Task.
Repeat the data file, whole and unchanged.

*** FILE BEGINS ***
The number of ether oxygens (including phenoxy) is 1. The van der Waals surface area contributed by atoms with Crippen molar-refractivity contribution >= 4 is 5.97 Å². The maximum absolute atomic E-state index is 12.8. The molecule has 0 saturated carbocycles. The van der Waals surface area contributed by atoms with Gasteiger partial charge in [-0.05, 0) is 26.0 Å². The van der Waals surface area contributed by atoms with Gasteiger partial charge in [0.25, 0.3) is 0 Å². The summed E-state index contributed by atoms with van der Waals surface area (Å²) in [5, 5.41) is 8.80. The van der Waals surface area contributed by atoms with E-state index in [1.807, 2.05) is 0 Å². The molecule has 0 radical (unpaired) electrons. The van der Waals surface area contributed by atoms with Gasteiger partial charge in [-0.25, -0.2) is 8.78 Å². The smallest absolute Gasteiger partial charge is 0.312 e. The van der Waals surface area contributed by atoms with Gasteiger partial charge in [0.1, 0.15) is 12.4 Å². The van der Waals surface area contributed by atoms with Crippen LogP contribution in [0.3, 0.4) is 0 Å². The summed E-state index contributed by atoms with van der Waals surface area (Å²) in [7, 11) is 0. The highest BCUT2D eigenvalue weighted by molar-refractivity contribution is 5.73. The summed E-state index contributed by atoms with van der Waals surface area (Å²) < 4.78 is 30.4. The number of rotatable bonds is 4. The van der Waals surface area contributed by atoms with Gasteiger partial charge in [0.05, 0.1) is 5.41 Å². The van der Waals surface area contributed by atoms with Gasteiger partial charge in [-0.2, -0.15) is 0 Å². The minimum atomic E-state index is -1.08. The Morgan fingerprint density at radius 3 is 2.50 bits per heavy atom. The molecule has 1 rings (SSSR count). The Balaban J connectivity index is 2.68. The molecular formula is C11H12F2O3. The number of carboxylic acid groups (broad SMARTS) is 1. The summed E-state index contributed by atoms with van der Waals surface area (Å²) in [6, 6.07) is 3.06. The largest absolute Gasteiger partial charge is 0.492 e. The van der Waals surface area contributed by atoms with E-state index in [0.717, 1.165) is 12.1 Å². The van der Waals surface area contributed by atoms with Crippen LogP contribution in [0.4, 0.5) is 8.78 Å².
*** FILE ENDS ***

The number of ether oxygens (including phenoxy) is 1. The van der Waals surface area contributed by atoms with Crippen molar-refractivity contribution >= 4 is 5.97 Å². The maximum absolute atomic E-state index is 12.8. The molecule has 0 saturated carbocycles. The van der Waals surface area contributed by atoms with Gasteiger partial charge in [-0.05, 0) is 26.0 Å². The van der Waals surface area contributed by atoms with Gasteiger partial charge in [0.25, 0.3) is 0 Å². The summed E-state index contributed by atoms with van der Waals surface area (Å²) in [5, 5.41) is 8.80. The van der Waals surface area contributed by atoms with E-state index in [1.807, 2.05) is 0 Å². The molecule has 0 radical (unpaired) electrons. The van der Waals surface area contributed by atoms with Gasteiger partial charge in [-0.25, -0.2) is 8.78 Å². The smallest absolute Gasteiger partial charge is 0.312 e. The van der Waals surface area contributed by atoms with Gasteiger partial charge in [0.1, 0.15) is 12.4 Å². The van der Waals surface area contributed by atoms with Crippen LogP contribution in [0.3, 0.4) is 0 Å². The summed E-state index contributed by atoms with van der Waals surface area (Å²) in [7, 11) is 0. The highest BCUT2D eigenvalue weighted by molar-refractivity contribution is 5.73. The summed E-state index contributed by atoms with van der Waals surface area (Å²) < 4.78 is 30.4. The number of rotatable bonds is 4. The van der Waals surface area contributed by atoms with Gasteiger partial charge in [0.05, 0.1) is 5.41 Å². The van der Waals surface area contributed by atoms with Gasteiger partial charge in [-0.2, -0.15) is 0 Å². The minimum atomic E-state index is -1.08. The Morgan fingerprint density at radius 3 is 2.50 bits per heavy atom. The molecule has 1 rings (SSSR count). The Balaban J connectivity index is 2.68. The molecular formula is C11H12F2O3. The number of carboxylic acid groups (broad SMARTS) is 1. The summed E-state index contributed by atoms with van der Waals surface area (Å²) in [6, 6.07) is 3.06. The largest absolute Gasteiger partial charge is 0.492 e. The van der Waals surface area contributed by atoms with E-state index in [0.717, 1.165) is 12.1 Å². The van der Waals surface area contributed by atoms with Crippen LogP contribution in [0.4, 0.5) is 8.78 Å².